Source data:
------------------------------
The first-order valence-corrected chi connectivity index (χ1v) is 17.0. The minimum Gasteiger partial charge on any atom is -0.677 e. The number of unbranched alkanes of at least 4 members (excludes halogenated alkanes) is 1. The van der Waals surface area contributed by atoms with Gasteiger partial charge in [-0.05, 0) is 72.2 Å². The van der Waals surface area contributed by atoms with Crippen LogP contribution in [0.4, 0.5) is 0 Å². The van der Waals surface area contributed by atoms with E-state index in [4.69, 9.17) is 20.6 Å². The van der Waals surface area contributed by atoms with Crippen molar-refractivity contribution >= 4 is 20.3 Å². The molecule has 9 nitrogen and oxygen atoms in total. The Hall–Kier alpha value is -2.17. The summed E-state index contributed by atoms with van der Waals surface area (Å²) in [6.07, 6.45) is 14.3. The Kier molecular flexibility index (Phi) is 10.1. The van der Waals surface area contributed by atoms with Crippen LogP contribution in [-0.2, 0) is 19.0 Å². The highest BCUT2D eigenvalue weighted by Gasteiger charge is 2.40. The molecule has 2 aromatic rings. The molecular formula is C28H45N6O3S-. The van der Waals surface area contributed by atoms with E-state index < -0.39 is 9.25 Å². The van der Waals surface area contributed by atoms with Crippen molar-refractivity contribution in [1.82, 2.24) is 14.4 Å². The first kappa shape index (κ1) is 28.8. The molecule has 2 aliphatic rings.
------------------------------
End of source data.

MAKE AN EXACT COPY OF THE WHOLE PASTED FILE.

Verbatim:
The first-order valence-corrected chi connectivity index (χ1v) is 17.0. The minimum Gasteiger partial charge on any atom is -0.677 e. The number of unbranched alkanes of at least 4 members (excludes halogenated alkanes) is 1. The van der Waals surface area contributed by atoms with Gasteiger partial charge in [-0.05, 0) is 72.2 Å². The van der Waals surface area contributed by atoms with Crippen LogP contribution in [0.4, 0.5) is 0 Å². The van der Waals surface area contributed by atoms with E-state index in [4.69, 9.17) is 20.6 Å². The van der Waals surface area contributed by atoms with Crippen molar-refractivity contribution >= 4 is 20.3 Å². The molecule has 9 nitrogen and oxygen atoms in total. The Hall–Kier alpha value is -2.17. The summed E-state index contributed by atoms with van der Waals surface area (Å²) in [6.07, 6.45) is 14.3. The Kier molecular flexibility index (Phi) is 10.1. The van der Waals surface area contributed by atoms with Crippen LogP contribution in [-0.2, 0) is 19.0 Å². The highest BCUT2D eigenvalue weighted by Gasteiger charge is 2.40. The molecule has 2 aromatic rings. The molecular formula is C28H45N6O3S-. The van der Waals surface area contributed by atoms with E-state index < -0.39 is 9.25 Å². The van der Waals surface area contributed by atoms with Crippen molar-refractivity contribution in [1.82, 2.24) is 14.4 Å². The first kappa shape index (κ1) is 28.8. The molecule has 2 aliphatic rings.